Texas Town With No Abortion Clinics Bans the Procedure, Declares Itself ‘sanctuary City for the Unborn'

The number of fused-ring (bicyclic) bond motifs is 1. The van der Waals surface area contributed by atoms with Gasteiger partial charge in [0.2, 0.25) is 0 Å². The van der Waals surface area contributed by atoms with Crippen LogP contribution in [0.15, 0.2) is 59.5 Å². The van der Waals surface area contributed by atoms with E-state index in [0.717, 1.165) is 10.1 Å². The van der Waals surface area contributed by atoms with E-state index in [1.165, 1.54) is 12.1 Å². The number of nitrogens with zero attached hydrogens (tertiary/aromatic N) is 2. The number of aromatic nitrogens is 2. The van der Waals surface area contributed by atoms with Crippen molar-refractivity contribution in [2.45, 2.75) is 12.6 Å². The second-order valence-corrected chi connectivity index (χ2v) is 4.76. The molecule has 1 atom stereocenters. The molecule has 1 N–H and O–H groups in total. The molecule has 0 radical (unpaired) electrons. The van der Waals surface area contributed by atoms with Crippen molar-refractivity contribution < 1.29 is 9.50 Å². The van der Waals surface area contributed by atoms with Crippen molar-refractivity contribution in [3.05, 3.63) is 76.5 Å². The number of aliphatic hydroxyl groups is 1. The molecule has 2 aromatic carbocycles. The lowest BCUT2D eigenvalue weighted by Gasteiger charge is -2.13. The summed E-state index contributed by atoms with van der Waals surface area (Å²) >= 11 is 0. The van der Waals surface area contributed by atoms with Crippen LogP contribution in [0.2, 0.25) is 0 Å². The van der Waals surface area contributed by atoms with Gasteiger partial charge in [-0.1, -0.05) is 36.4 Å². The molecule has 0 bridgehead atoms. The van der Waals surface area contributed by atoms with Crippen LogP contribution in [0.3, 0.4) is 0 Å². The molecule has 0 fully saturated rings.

A small town along Texas' border with Louisiana has declared itself a "sanctuary city for the unborn" after its all-male council adopted a strict anti-abortion measure Tuesday.The ordinance adopted in Waskom, shared with The Dallas Morning News by the The Marshall News Messenger, classifies abortion as murder and deems groups that perform or assist in obtaining abortions to be criminal organizations. "The Supreme Court erred in Roe v. Wade ... when it said that pregnant women have a constitutional right to abort their pre-born children," the ordinance says. "There is no language anywhere in the Constitution that even remotely suggests that abortion is a constitutional right."People are prohibited from helping someone obtain an abortion, including by providing transportation, money or instructions, and the ordinance also removes access to Plan B emergency contraception. But none of these measures will be enforced until, and unless, Roe vs. Wade is overturned.The Washington Post reported that council members took the step as a preventive measure, as there are no abortion clinics in Waskom. Anti-abortion activists had feared a recent abortion ban in Louisiana might cause a provider to move there from Shreveport, according to the Post.University of North Texas political science professor Dr. Kimi King said the ordinance is meant to prepare the town for a Supreme Court decision overturning Roe vs. Wade, after which each state would have the authority to regulate abortion within its borders."They're getting ready for the next legal stage of Roe v. Wade," King said.Mark Lee Dickson, the director for Right to Life of East Texas, lobbied for the ordinance, though he said he did not agree with all of its exceptions. It allows abortions in cases of rape, incest or when the mother's life is in danger, exceptions that are significant to avoid legal challenges."Yes, FIVE men on a City Council voted YES to outlaw abortions in their city," Dickson said in a Facebook post. "What a great response their vote was to Roe v. Wade. It is good to see the men of Waskom rise up to protect women and children."In its exceptions for rape and incest, the ordinance specifies that the crimes must have been reported to law enforcement. But more than 75% of rapes in the United States are not reported to police, according to federal data from 2010 to 2016 analyzed by the Rape, Abuse and Incest National Network.King said these details wouldn't come into play until someone challenges the ordinance — but in Waskom, that's unlikely to happen. Because the town has no abortion providers, the ordinance is largely symbolic, King said."This is part of a nationwide trend of aggressively challenging abortion laws that has been happening for the last 15 to 20 years," she said. "After Planned Parenthood v. Casey, that opened the door for increased legal challenges."That 1992 Supreme Court's decision upheld Roe vs. Wade but created a precedent allowing states to regulate abortions at an earlier point in pregnancy.Waskom's ordinance follows a series of recent headline-making statewide measures in Alabama, Georgia, Louisiana and Ohio that restrict abortion access, with some, like Alabama's, an effective ban. King also noted that recent federal court appointments have made challenges to Roe vs. Wade more likely to succeed. A number of abortion-rights groups, including NARAL and Planned Parenthood, decried the town's measure, saying they wouldn't be intimidated by the move.Planned Parenthood's interim executive director, Dyana Limon-Mercado, said Waskom's ordinance was part of a nationwide attack on reproductive rights."The intent of this local ordinance passed by an all-male city council is clear: ban abortion and punish anyone who tries to access care or even help Texans considering an abortion," Limon-Mercado said. "This is an attack on the rights of everyone who might or can get pregnant."  Continue reading...

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